MRI in acute stroke: Good times are coming

Andria L. Ford, Ronen R. Leker

Research output: Contribution to journalReview article

2 Scopus citations

Abstract

When considering IV tissue plasminogen activator (tPA) for ischemic stroke, acute imaging must ensure neurologic deficits are not due to intracerebral hemorrhage and ascertain the presence of early ischemic changes in the 3- to 4.5-hour window. The National Institute of Neurological Disorders and Stroke IV tPA study required a CT for this purpose, but the European Cooperative Acute Stroke Study (ECASS) III trial allowed both CT and MRI for screening for treatment in the 3- to 4.5-hour window.1,2 However, of the 821 patients enrolled in ECASS III, only 50 (6%) were screened with MRI before randomization.1 Thus, our success with IV tPA has occurred in the setting of a simple, noncontrast CT. Furthermore, the pooled IV tPA data, including more than 6,000 patients, demonstrate the convincing positive consequences of early treatment to enable a good functional outcome.2 Every 15 minutes earlier that tPA is given provides an additional 1 month of disability-free life indicating real-world public health implications of early treatment.3 Therefore, using MRI as a screening tool for IV tPA decision-making, which, at present, comes at the expense of time and brain, should be approached with utmost caution.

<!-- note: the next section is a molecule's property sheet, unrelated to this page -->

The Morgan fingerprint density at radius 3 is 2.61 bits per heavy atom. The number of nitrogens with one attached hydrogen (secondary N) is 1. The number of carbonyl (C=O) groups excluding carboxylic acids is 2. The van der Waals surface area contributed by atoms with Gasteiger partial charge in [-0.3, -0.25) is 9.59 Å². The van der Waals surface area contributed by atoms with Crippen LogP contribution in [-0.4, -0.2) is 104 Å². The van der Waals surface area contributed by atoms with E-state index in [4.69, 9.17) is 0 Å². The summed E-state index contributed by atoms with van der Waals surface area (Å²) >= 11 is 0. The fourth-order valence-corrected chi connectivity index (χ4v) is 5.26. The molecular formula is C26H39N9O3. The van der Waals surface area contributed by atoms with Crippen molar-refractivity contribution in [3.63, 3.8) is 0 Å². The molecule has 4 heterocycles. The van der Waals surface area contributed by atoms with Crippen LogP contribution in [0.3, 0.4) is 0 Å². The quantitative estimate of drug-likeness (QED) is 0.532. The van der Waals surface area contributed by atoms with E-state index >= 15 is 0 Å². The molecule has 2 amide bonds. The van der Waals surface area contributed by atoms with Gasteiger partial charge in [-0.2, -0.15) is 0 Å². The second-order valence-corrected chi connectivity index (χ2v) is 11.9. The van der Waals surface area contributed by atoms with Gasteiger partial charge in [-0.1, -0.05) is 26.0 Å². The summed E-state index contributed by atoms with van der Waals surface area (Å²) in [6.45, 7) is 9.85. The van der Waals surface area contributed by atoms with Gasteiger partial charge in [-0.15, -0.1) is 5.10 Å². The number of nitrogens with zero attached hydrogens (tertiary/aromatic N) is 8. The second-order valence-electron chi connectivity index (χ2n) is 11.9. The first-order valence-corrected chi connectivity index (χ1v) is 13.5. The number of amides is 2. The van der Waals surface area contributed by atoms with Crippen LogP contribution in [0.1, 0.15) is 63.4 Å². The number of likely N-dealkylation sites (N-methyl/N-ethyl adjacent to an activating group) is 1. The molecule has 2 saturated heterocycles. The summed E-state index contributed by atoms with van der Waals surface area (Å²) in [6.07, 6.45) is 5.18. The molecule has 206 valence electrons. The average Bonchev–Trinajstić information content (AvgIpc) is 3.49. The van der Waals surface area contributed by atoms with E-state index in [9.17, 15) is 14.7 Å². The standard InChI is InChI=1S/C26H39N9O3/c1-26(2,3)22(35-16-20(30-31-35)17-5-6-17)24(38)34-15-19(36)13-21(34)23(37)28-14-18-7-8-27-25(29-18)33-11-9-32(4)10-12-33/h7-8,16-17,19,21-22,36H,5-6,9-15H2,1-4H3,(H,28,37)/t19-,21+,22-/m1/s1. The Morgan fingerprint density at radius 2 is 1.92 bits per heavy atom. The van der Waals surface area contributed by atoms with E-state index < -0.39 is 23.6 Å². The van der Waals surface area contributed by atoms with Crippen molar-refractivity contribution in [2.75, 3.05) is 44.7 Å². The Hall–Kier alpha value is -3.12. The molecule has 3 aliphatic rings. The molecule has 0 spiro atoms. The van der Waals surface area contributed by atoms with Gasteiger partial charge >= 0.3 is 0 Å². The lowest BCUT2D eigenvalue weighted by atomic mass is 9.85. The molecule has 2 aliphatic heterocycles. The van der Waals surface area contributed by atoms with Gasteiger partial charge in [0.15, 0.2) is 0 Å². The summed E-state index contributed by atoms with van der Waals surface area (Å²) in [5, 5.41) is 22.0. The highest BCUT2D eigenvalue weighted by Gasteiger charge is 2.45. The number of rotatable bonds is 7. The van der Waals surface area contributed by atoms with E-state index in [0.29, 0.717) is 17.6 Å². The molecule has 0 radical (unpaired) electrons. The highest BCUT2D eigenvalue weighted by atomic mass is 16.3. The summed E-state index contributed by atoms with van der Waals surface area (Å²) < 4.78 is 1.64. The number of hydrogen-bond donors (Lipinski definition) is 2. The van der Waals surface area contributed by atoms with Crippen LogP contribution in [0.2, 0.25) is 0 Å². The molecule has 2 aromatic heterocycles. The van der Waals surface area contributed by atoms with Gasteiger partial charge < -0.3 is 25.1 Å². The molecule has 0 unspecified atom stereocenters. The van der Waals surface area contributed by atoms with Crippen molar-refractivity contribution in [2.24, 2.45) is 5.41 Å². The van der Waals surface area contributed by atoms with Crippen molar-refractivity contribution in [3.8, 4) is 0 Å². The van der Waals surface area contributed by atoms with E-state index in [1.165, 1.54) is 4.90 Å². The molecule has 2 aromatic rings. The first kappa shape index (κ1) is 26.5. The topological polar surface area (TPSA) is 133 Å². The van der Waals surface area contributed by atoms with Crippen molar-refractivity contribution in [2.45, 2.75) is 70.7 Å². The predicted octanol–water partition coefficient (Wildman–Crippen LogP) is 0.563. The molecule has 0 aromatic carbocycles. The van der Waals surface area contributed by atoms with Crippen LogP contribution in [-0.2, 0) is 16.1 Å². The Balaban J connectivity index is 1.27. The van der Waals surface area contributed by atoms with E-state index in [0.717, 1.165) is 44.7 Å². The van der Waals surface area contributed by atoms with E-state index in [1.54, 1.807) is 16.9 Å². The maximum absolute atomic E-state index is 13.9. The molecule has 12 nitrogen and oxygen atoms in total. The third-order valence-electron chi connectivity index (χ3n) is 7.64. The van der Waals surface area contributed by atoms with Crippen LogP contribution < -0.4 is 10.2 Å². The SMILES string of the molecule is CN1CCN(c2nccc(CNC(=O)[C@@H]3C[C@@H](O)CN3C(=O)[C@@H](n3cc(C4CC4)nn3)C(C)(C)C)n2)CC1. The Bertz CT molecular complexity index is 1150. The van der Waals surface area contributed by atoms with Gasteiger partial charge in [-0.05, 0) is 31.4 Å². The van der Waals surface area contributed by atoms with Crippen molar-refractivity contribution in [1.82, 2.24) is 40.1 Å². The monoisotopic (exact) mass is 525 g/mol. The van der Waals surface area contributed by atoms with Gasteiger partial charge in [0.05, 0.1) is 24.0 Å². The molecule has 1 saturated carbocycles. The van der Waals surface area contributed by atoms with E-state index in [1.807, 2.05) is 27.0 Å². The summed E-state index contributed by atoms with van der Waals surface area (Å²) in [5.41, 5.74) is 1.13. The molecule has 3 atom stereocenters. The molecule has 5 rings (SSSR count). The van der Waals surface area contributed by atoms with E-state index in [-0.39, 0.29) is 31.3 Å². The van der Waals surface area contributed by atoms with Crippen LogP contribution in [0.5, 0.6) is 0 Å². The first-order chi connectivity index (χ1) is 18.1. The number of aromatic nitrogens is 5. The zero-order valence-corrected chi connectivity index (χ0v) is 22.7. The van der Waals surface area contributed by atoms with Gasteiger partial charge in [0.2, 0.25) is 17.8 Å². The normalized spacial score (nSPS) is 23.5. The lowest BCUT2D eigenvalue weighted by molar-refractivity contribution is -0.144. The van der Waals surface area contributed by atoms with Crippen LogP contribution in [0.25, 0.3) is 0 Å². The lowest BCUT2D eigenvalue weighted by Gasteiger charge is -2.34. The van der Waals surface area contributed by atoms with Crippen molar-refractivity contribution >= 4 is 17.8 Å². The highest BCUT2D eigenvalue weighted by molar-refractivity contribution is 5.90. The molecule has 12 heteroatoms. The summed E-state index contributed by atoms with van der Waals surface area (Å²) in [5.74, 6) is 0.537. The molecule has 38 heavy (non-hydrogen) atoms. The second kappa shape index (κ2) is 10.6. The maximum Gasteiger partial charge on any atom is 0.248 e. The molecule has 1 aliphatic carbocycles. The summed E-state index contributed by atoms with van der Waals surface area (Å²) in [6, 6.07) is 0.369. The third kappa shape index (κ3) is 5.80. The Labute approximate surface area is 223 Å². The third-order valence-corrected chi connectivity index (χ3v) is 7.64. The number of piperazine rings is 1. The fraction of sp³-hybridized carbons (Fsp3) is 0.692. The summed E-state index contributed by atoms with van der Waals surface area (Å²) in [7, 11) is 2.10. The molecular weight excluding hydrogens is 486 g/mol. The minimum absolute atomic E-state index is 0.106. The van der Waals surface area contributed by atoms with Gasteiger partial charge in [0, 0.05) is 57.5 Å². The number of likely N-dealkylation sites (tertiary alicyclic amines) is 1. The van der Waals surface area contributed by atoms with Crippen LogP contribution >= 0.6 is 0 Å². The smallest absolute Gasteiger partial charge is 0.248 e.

Original languageEnglish
Pages (from-to)2394-2395
Number of pages2
JournalNeurology
Volume84
Issue number24
DOIs
StatePublished - Jun 16 2015

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